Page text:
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M​y 4-year-old is having frequent nosebleeds. What should I do?

"Some preschoolers may have frequent nosebleeds. It’s usually neither abnormal nor dangerous, but it can be frightening. When blood flows down from the back of the nose into the mouth and throat, your child may swallow a great deal of it, which may cause vomiting,” says Lawrence Fan, M.D., a board-certified Pediatrics specialist at Kelsey-Seybold Clinic. Dr. Fan recommends the following:

  1. Keep your child’s head elevated. Avoid tilting the head backward. This could lead to your child swallowing blood, which may irritate the stomach lining and possibly lead to vomiting.
  2. Next, carefully pinch the sides of your child’s nose, gently squeezing the softer cartilage part of the nose, rather than the hard, boney part. Keep pressure on the cartilage, but not squeezing hard enough to cause pain. Ask your child to breathe through his mouth, while you apply light pressure to help stop the bleeding.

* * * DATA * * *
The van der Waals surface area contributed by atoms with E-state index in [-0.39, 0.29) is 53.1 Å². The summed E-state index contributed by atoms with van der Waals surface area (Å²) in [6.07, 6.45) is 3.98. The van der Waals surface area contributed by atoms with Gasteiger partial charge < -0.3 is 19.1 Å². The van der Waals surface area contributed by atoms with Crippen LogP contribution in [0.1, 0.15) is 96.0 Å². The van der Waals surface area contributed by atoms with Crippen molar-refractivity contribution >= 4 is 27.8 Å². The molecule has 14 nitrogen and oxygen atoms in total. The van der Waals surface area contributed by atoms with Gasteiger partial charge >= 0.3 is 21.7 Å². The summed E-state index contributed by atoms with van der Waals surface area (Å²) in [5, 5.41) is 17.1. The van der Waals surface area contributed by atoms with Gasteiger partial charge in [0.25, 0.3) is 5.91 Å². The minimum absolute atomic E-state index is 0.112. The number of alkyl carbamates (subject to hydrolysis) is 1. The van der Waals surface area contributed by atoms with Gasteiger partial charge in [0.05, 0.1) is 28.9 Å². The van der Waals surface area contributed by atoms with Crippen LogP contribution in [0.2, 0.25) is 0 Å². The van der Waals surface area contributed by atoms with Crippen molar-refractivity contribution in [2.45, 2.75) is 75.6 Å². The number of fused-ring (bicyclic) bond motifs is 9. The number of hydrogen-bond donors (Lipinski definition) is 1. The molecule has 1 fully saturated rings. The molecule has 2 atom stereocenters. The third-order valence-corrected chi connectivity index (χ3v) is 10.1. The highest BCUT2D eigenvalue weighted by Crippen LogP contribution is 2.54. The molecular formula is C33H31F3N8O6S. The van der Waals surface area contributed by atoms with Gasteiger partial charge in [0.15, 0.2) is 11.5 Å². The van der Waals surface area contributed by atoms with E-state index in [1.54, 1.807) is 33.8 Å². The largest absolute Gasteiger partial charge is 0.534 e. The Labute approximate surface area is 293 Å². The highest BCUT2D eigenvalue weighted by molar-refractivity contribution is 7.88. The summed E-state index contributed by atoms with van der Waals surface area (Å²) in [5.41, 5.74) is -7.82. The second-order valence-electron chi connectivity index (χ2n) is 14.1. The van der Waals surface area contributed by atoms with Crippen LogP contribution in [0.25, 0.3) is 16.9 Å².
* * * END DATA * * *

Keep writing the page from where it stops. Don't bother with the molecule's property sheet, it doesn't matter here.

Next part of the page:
3. Continue squeezing for about five minutes. That’s how long it typically takes for the bleeding to stop as little blood clots form.

Release the pressure after five minutes and wait, keeping your child quiet. When you do release the nose, do so gradually and slowly to prevent the very elastic cartilage you’ve been squeezing from springing open and disturbing the little clots you’ve just created. If the bleeding hasn’t stopped, repeat this step.

“If the bleeding continues, call your pediatrician. Your doctor may ask you to add other treatments for your child, such as ice packs and other remedies to help stop the bleeding,” says Dr. Fan, who cares for pediatric patients at Kelsey-Seybold’s Fort Bend Medical and Diagnostic Center.

Dr. Lawrence Fan, a Texas Monthly Super Doctor, is currently accepting new patients.​​​​